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McIntyre v. Nice
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Decision: 	2001 ME 174
Docket: 	Cum-01-400
 on Briefs: 	November 30, 2001 	
Decided:	December 20, 2001




	[¶1] Daniel P. McIntyre appeals from a summary judgment entered in
the Superior Court (Cumberland County, Crowley, J.) in favor of Deirdre Nice
on his claim for money lent.  McIntyre argues, inter alia, that there is a
genuine issue of material fact as to whether he lent the money to Deirdre or
to Nice Food Corporation.  We agree and vacate the judgment.
	[¶2] The uncontested facts presented in the parties' statements of
material facts may be summarized as follows:
	[¶3] Deirdre and her sister, Stefani, own in equal shares Nice Food
Corporation.  Nice Food owns and operates Silly's Restaurant now located in
Portland's East End.  Nice Food wanted to purchase a building on
Washington Avenue to permit Silly's to move to expanded facilities, but it
needed a loan to finance the purchase.
	[¶4] Daniel P. McIntyre was a social friend of Deirdre Nice.  He agreed
to make a loan and subsequently met with the Nice sisters and wrote three
checks totalling $130,000 payable to Nice Food.
	[¶5] After an unsuccessful effort to settle this dispute, McIntyre sued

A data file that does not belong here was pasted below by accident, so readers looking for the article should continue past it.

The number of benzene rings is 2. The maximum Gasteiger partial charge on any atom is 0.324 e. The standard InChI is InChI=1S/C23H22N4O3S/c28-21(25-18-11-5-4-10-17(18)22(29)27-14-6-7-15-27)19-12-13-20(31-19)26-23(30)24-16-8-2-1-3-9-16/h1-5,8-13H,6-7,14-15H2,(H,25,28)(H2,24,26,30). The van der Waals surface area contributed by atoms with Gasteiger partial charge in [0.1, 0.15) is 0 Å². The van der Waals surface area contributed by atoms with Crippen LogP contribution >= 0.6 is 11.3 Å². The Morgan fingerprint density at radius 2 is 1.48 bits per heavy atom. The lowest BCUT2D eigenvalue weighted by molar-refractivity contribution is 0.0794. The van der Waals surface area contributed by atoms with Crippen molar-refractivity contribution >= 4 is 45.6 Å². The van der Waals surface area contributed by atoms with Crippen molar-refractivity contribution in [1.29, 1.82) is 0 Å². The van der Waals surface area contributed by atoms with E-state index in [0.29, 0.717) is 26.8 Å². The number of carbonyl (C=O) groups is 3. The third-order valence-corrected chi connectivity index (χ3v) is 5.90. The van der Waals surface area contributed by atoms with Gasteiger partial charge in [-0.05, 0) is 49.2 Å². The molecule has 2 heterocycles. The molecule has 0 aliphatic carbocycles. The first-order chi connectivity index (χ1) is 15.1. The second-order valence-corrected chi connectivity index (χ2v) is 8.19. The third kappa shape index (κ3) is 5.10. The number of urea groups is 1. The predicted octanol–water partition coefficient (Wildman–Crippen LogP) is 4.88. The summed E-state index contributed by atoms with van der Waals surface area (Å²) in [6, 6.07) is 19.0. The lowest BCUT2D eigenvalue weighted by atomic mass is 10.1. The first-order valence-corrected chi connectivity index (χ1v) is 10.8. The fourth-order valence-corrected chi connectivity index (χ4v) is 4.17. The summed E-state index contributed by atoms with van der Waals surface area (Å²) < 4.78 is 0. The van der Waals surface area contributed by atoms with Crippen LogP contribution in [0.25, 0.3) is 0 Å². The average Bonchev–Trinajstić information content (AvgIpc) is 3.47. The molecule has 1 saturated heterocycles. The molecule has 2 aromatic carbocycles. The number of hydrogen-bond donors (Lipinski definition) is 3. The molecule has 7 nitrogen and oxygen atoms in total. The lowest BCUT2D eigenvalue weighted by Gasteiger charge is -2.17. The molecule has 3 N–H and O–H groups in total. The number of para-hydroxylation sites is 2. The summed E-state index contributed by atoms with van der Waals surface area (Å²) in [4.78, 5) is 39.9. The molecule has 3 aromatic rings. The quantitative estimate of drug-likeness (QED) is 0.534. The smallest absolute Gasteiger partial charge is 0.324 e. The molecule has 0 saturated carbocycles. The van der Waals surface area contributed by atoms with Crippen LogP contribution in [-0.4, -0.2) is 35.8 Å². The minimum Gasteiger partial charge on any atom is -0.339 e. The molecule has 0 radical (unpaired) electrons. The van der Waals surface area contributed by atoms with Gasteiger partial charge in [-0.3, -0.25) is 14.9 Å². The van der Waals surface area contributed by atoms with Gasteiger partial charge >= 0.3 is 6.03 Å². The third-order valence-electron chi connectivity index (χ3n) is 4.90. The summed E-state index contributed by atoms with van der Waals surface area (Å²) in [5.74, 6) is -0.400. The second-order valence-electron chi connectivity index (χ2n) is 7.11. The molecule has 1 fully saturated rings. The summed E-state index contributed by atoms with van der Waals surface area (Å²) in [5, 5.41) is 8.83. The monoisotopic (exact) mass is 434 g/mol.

Deirdre Nice for fraud and money lent.  Deirdre counterclaimed for assault
and battery, breach of fiduciary duty, fraud, intentional infliction of
emotional distress and civil conspiracy.  Deirdre also brought suit against
her sister, Stefani, and Nice Food for breach of fiduciary duty, dissolution,
civil conspiracy, indemnification, and contribution; these claims were
dropped after discovery.  After Deirdre moved for a summary judgment,
McIntyre moved to amend his pleading to include claims against Stefani and
Nice Food.  
	[¶6] The court denied McIntyre's motion to amend, granted a
summary judgment in favor of Deirdre on McIntyre's money lent count and
denied a summary judgment on the fraud count.   At the trial, on the fraud
count, the court declined to admit a memorandum from a lawyer engaged by
Deirdre and addressed to McIntyre on grounds that it was a settlement
document.  The court granted Deirdre's motion for judgment as a matter of
law on the fraud count.  McIntyre appeals from the court's denial of his
motion to amend, its granting of a summary judgment on the money lent
claim and its evidentiary ruling on the admissibility of the memorandum. 
McIntyre does not appeal from the court's disposition of his fraud claim.
A. The Court's Grant of a Summary Judgment on the Money Lent Count

	[¶7] "We review motions for summary judgment de novo for errors of
law." Estate of Charles Loyde Davis, 2001 ME 106, ¶ 7, 775 A.2d 1127. 
Summary judgment is appropriate if the evidence viewed "in the light most
favorable to the non-prevailing party . . . supports the conclusion that there
is no genuine issue of material fact and the prevailing party is entitled to a
judgment as a matter of law." Champagne v. Mid-Maine Med. Ctr., 1998 ME
87, ¶ 5, 711 A.2d 842.   
	[¶8] The three elements of a claim on money lent are: 1) the money